COVID-19 testing needs to be prioritized and expanded to include all assisted living and nursing homes residents and caregivers, personal protective equipment shipments should be expedited to assisted living operators in addition to nursing homes, and an emergency relief fund in excess of $10 billion should be created for long-term care providers, the American Health Care Association / National Center for Assisted Living President told federal officials Tuesday.
AHCA / NCAL President and CEO Mark Parkinson’s comments, made in a letter emailed to Health and Human Services Secretary Alex Azar and Federal Emergency Management Agency Administrator Peter Gaynor, echoed similar ones he made last week and on other occasions.
A new letter from 87 members of Congress to Azar and Centers for Medicare & Medicaid Services Administrator Seema Verma makes a similar request.
The federal government announced April 27 that PPE soon would be shipped to every nursing home in the country, but senior living communities were not included in the delivery plans.
“While we don’t want to delay the initial shipments, we urgently request the second seven-day shipment of supplies be delivered by the beginning of June and that the nearly 30,000 assisted living communities also receive badly needed PPE equipment, including N-95 masks,” Parkinson wrote.
Regarding testing, the CEO pointed out that many assisted living and nursing home residents and caregivers could spread the disease by being asymptomatic carriers of the virus. “The only way for our healthcare sector to get ahead of the outbreak of this deadly virus is for priority testing and availability of both collection and testing kits to be expanded to ALL our residents and caregivers, as well as assuring expedited test results,” he said.
Parkinson again proposed that a $10 billion emergency relief fund be set up from the Coronavirus Aid, Relief, and Economic Security (CARES) Act to pay for staffing, testing and PPE needed to fight COVID-19.
“We’re asking for an immediate $10 billion fund for skilled nursing facilities (SNFs),” he said. “Once that is completed, we ask for consideration of an additional fund for assisted living communities.”
Parkinson repeated his often-expressed wish that long-term care providers be financially supported as hospitals have been.
“It is not too late to make an enormous difference in the outcome of the COVID-19 battle in America’s long-term care facilities,” he wrote. “The best public health policy is to focus where the battle is taking place, which is now most prevalent in nursing homes and assisted living communities across the country.”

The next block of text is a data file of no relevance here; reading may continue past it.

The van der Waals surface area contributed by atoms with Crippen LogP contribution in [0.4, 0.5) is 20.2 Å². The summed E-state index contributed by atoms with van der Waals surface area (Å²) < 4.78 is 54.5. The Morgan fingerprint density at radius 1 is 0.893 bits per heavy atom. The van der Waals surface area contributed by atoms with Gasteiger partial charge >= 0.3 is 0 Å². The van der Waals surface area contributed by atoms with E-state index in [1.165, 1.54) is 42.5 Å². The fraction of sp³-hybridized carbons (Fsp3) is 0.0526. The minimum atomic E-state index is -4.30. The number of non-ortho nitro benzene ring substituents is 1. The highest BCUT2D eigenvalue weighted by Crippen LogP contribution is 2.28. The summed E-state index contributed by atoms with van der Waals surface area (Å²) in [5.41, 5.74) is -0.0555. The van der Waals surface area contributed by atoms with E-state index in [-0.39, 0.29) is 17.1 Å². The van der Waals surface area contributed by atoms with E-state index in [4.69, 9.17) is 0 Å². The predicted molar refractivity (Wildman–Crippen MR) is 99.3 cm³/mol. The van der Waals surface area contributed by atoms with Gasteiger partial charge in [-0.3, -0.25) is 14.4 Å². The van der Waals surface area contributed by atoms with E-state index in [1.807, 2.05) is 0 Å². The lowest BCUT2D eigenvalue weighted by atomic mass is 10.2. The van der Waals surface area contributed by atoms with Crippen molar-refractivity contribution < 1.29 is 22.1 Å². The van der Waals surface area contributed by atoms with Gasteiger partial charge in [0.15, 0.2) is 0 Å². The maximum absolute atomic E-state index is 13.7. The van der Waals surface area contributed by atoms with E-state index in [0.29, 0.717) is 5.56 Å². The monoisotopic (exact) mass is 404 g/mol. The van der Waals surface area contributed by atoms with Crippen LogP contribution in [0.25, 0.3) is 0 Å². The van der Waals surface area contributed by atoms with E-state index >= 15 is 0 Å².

87 members of House write HHS, CMS
AHCA / NCAL and other industry groups — such as LeadingAge, Argentum and the American Seniors Housing Association — that have called for more government assistance for senior living operators have 87 Democratic members of the House of Representatives in their corner. The congresspeople on Monday sent a letter to HHS’ Azar as well as CMS’ Verma “to reiterate our concern about the devastating impact of the coronavirus disease 2019 (COVID-19) pandemic on the residents and workers of long-term care facilities, including nursing homes and other congregate living settings.”
The lawmakers asked that a portion of the emergency funding appropriated by Congress as part of the Paycheck Protection Program and Health Care Enhancement Act be allocated to states “specifically for the development, purchase, administration, or provision of COVID-19 diagnostic tests for long-term care facilities.”
HHS now has an additional $25 billion for expenses related to COVID-19 testing, they said. “Of that funding, $6.25 billion was further allocated to states, localities, and territories for necessary expenses to develop, purchase, administer, process, and analyze COVID-19 tests. We urge you to direct states to prioritize long-term care facilities in any guidance you may offer to them as you distribute this funding,” the House members wrote.
Additionally, they said, states will be submitting their plans for testing to HHS within the next month. “These plans must offer a strategy to surge tests to nursing homes and long-term care facilities as soon as possible,” the congresspeople said. “We ask you to stringently assess whether each state has adequately prioritized ‘senior and other congregate living settings’ within their plan, as recommended by the White House’s Testing Blueprint.”